POC: Last question. This was originally asked to comics maker Alan Moore in an interview by Fully Booked – If you were stuck on a deserted island with just one of your characters for company, who would it be (Alan Moore’s answer was the girls from the erotic series Lost Girls—because he wasn’t going to say Rorschach, the neurotic vigilante from Watchmen, and one of Moore’s most popular characters).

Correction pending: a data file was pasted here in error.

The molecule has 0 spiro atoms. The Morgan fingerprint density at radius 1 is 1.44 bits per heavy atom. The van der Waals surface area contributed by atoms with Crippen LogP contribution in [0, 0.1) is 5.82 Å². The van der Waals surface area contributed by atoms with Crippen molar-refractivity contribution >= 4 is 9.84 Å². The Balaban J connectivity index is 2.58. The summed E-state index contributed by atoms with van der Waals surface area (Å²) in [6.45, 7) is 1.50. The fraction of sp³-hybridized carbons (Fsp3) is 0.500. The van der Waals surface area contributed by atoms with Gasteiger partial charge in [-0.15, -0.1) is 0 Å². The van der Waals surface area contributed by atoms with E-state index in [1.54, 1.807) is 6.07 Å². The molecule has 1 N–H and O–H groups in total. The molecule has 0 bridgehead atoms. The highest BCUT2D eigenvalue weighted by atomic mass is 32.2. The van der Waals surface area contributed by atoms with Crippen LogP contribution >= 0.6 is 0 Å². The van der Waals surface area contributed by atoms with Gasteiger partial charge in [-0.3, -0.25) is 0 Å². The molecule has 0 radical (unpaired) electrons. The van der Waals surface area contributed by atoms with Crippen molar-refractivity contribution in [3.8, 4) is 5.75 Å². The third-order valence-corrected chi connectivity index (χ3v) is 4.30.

NG: Nobody would want Rorschach. I don’t want Rorschach on a desert island with me, he’d smell weird, he’s scary, and he’ll probably break my finger because I would not live up to his ideals. But the girls from Lost Girls…I like that.

But if I could have one character or one set of characters on my desert island with me, I’d like somebody practical who could keep my spirits up. I think I’d probably take Mervyn Pumpkinhead from Sandman for a number of reasons, including if I ran out of food…you’ve got a pumpkin. That could keep me going possibly another week.


Photos by Irish Bernardez, used with permission.